Does energy efficiency matter to real estate-consumers? Survey evidence on willingness to pay from a cost-optimal analysis in the context of a developing country
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In most countries, energy efficiency at the residential level has been largely delegated to the dynamics of realestate markets after setting a minimum level. This regulatory definition is in certain cases supplemented by energy performance certificates, such as in the case of the European Union. This approach is based on the understanding that avoided energy-consumption costs positively affect the willingness to pay for them, thus leading to higher prices capable of offsetting production costs and thereby encouraging developers. The case of the private housing market in Santiago de Chile was selected as a reference for a developing country in which energy performance certificates, although they exist as an instrument, are not required to be applied in property transactions. However, unlike most of the research performed in developed countries, it is difficult to analyse price formation using methods based on observed preferences in areas in which there are few energy-certified buildings. Using the technique of contingent valuation, such as the method based on stated preferences, enables one to overcome this difficulty. This article investigates willingness to pay for improvements in the energy efficiency of buyers for new homes based on a representative investment/operation cost analysis. This approach has been addressed to open the debate on the convenience of modify the national construction code and rethink the energy certification scheme as well as an exploratory study to undercover further research lines to support the aforementioned debate. The results suggests that there is a number of potential home buyers ready to pay for energy efficiency when they are informed on the cost savings associated to structural modifications and the cost of providing such improvements and such willingness to pay is not monolithic across the respondents, but seems to be influenced by the education level plausibly associated to the purchase power.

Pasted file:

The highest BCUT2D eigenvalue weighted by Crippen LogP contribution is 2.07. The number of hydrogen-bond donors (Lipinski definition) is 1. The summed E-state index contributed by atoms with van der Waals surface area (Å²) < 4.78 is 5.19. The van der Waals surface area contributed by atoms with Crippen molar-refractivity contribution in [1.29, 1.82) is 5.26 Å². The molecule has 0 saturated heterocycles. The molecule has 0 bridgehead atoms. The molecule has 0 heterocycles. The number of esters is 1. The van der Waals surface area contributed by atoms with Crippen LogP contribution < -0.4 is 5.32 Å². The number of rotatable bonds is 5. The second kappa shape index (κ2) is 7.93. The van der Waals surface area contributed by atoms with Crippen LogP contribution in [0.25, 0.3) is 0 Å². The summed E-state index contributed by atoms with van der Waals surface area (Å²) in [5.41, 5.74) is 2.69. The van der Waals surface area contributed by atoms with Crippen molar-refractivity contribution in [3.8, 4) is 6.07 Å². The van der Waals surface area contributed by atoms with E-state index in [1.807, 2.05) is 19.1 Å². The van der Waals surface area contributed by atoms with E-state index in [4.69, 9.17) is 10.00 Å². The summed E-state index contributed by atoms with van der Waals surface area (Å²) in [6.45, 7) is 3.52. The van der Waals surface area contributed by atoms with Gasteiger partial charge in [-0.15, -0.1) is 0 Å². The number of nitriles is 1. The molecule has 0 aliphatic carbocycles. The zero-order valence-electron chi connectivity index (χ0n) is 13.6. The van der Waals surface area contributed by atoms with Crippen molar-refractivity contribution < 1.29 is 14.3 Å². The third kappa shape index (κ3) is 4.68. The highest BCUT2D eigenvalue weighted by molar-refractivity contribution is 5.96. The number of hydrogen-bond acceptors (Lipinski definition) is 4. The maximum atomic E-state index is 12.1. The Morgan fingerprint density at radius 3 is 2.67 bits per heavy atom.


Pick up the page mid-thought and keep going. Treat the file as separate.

CitationEncinas, F. [et al.]. Does energy efficiency matter to real estate-consumers? Survey evidence on willingness to pay from a cost-optimal analysis in the context of a developing country. "Energy for sustainable development: the journal of the international energy initiative", 1 Agost 2018, vol. 45, núm. August 2018, p. 110-123.
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